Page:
With school districts all over the country releasing their preliminary plans for school this fall, I’m hearing so many parents trying to determine whether or not their kids are going back. The requirement between states and districts varies greatly, with some requiring masks and others, not so much.

Parents are trying to manage feelings about their kids’ safety (and the still many unknowns about how the coronavirus), along with trying to figure out how to work, and pull off distance learning, again. While the school systems have had more time to think and plan for how this could work better than they did last spring, distance learning is less than an ideal situation for many families. 

To make things even more difficult, USA Today poll recently reported that 1 in 5 teachers said they won’t go back into the classroom, even if schools open back up in the fall, though with 30% of parents saying they are very likely to homeschool in the fall, even if school opens back up, it might not be as challenging as we think. 

To be clear: there is homeschooling, and then there is COVID-19 schooling, and they are very different. What parents went through this spring is not normal homeschooling, but what you choose to do with your kids’ schooling at home this fall definitely could be. So, as a homeschool mom, I wanted to share some factors for you to think about as you try to decide what education for your kids will look like in the fall.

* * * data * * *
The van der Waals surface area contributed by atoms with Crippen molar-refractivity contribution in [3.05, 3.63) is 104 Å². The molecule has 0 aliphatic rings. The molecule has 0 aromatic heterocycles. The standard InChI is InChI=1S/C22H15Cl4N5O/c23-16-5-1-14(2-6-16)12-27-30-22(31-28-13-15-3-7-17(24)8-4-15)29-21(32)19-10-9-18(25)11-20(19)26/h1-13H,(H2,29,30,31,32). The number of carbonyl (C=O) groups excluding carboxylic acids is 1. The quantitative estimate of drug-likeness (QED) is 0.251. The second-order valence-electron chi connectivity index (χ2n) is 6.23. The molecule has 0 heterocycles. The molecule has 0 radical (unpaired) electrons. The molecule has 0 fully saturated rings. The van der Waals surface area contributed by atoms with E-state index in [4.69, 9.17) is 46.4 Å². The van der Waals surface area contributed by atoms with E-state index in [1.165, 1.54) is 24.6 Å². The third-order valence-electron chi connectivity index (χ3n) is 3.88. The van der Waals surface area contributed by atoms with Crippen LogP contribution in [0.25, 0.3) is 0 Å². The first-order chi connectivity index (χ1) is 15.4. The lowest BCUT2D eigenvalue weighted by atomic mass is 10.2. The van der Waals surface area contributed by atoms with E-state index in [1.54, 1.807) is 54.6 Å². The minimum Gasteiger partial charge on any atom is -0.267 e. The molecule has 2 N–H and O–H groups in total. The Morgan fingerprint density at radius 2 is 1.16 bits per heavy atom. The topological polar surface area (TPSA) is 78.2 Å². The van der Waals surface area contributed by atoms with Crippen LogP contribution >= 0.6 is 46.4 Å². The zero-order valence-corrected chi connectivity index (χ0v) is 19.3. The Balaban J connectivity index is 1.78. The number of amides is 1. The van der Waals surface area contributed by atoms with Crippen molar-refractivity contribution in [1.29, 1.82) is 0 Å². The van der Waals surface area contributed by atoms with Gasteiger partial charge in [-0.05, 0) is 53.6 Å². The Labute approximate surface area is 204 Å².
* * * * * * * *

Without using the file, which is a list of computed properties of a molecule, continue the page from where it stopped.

Photo by CDC on Unsplash

Related: Creating a homeschool schedule: 8 different ideas to help you figure out what will work best for you

Get informed on your school’s policies for returning to the classrooms first.

You’re going to make the best decision for your own kids if you know what the school board has planned for your child’s school in the fall. And if there is no plan, that might be a red flag for you. Some schools are talking about partial days, where you attend either morning or afternoon. Some will require masks. Some won’t. Some will give the option to learn from home or come into the classroom. Knowing what your school’s plan is will help you to make an informed decision for your family.

Consider your child’s age, personality, and educational acumen